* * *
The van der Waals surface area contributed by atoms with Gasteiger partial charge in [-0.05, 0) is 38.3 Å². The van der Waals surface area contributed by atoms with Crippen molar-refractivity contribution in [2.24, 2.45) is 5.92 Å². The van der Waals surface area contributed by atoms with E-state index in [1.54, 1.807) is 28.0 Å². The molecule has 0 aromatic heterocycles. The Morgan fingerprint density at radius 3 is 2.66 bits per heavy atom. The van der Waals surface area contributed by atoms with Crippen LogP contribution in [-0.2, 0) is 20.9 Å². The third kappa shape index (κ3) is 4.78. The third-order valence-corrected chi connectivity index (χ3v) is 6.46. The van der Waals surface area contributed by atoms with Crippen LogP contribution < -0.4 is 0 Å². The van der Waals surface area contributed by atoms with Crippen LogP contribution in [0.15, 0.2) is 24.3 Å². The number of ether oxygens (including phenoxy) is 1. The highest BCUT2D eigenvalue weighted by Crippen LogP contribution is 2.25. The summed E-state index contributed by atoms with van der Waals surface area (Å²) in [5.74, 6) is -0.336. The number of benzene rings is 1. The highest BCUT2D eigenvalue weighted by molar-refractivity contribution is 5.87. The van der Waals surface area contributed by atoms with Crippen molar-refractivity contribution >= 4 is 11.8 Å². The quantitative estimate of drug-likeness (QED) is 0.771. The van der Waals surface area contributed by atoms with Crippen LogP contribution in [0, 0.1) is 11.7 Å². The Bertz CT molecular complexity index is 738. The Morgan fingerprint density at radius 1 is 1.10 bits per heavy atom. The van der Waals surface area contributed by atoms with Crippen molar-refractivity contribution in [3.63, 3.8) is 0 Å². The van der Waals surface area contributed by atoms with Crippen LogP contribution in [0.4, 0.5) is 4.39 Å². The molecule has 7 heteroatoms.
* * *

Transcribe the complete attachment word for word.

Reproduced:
The van der Waals surface area contributed by atoms with Gasteiger partial charge in [-0.05, 0) is 38.3 Å². The van der Waals surface area contributed by atoms with Crippen molar-refractivity contribution in [2.24, 2.45) is 5.92 Å². The van der Waals surface area contributed by atoms with E-state index in [1.54, 1.807) is 28.0 Å². The molecule has 0 aromatic heterocycles. The Morgan fingerprint density at radius 3 is 2.66 bits per heavy atom. The van der Waals surface area contributed by atoms with Crippen LogP contribution in [-0.2, 0) is 20.9 Å². The third kappa shape index (κ3) is 4.78. The third-order valence-corrected chi connectivity index (χ3v) is 6.46. The van der Waals surface area contributed by atoms with Crippen LogP contribution < -0.4 is 0 Å². The van der Waals surface area contributed by atoms with Crippen LogP contribution in [0.15, 0.2) is 24.3 Å². The number of ether oxygens (including phenoxy) is 1. The highest BCUT2D eigenvalue weighted by Crippen LogP contribution is 2.25. The summed E-state index contributed by atoms with van der Waals surface area (Å²) in [5.74, 6) is -0.336. The number of benzene rings is 1. The highest BCUT2D eigenvalue weighted by molar-refractivity contribution is 5.87. The van der Waals surface area contributed by atoms with Crippen molar-refractivity contribution >= 4 is 11.8 Å². The quantitative estimate of drug-likeness (QED) is 0.771. The van der Waals surface area contributed by atoms with Crippen LogP contribution in [0, 0.1) is 11.7 Å². The Bertz CT molecular complexity index is 738. The Morgan fingerprint density at radius 1 is 1.10 bits per heavy atom. The van der Waals surface area contributed by atoms with Crippen molar-refractivity contribution in [3.63, 3.8) is 0 Å². The van der Waals surface area contributed by atoms with Crippen LogP contribution in [0.4, 0.5) is 4.39 Å². The molecule has 7 heteroatoms.